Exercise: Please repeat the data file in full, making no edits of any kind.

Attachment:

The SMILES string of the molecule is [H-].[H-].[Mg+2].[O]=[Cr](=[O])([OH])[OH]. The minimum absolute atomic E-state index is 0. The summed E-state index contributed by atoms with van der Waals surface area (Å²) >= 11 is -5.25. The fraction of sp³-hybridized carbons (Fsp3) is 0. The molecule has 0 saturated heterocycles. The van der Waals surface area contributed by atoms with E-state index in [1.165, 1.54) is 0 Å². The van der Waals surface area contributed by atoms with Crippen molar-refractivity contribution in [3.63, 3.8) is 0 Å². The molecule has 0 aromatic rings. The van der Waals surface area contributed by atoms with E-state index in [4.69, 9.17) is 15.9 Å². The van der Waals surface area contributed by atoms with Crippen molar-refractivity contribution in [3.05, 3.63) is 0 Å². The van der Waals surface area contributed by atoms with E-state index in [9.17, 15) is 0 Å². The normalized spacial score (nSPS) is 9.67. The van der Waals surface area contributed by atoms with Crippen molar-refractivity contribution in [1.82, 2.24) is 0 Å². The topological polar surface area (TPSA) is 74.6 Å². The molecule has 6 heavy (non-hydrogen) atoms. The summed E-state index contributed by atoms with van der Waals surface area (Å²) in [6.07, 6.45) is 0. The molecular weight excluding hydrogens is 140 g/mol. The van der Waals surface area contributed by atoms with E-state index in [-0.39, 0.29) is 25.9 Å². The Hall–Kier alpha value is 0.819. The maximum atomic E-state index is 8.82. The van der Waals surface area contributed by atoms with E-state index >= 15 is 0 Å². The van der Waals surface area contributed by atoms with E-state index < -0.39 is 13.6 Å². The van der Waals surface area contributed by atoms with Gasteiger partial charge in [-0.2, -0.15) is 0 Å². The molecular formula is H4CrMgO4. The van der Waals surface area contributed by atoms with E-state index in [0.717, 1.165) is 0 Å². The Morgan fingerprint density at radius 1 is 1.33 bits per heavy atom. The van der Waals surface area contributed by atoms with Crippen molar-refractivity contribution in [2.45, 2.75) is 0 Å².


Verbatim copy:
The SMILES string of the molecule is [H-].[H-].[Mg+2].[O]=[Cr](=[O])([OH])[OH]. The minimum absolute atomic E-state index is 0. The summed E-state index contributed by atoms with van der Waals surface area (Å²) >= 11 is -5.25. The fraction of sp³-hybridized carbons (Fsp3) is 0. The molecule has 0 saturated heterocycles. The van der Waals surface area contributed by atoms with E-state index in [1.165, 1.54) is 0 Å². The van der Waals surface area contributed by atoms with Crippen molar-refractivity contribution in [3.63, 3.8) is 0 Å². The molecule has 0 aromatic rings. The van der Waals surface area contributed by atoms with E-state index in [4.69, 9.17) is 15.9 Å². The van der Waals surface area contributed by atoms with Crippen molar-refractivity contribution in [3.05, 3.63) is 0 Å². The van der Waals surface area contributed by atoms with E-state index in [9.17, 15) is 0 Å². The normalized spacial score (nSPS) is 9.67. The van der Waals surface area contributed by atoms with Crippen molar-refractivity contribution in [1.82, 2.24) is 0 Å². The topological polar surface area (TPSA) is 74.6 Å². The molecule has 6 heavy (non-hydrogen) atoms. The summed E-state index contributed by atoms with van der Waals surface area (Å²) in [6.07, 6.45) is 0. The molecular weight excluding hydrogens is 140 g/mol. The van der Waals surface area contributed by atoms with E-state index in [-0.39, 0.29) is 25.9 Å². The Hall–Kier alpha value is 0.819. The maximum atomic E-state index is 8.82. The van der Waals surface area contributed by atoms with E-state index >= 15 is 0 Å². The van der Waals surface area contributed by atoms with E-state index < -0.39 is 13.6 Å². The van der Waals surface area contributed by atoms with Gasteiger partial charge in [-0.2, -0.15) is 0 Å². The molecular formula is H4CrMgO4. The van der Waals surface area contributed by atoms with E-state index in [0.717, 1.165) is 0 Å². The Morgan fingerprint density at radius 1 is 1.33 bits per heavy atom. The van der Waals surface area contributed by atoms with Crippen molar-refractivity contribution in [2.45, 2.75) is 0 Å².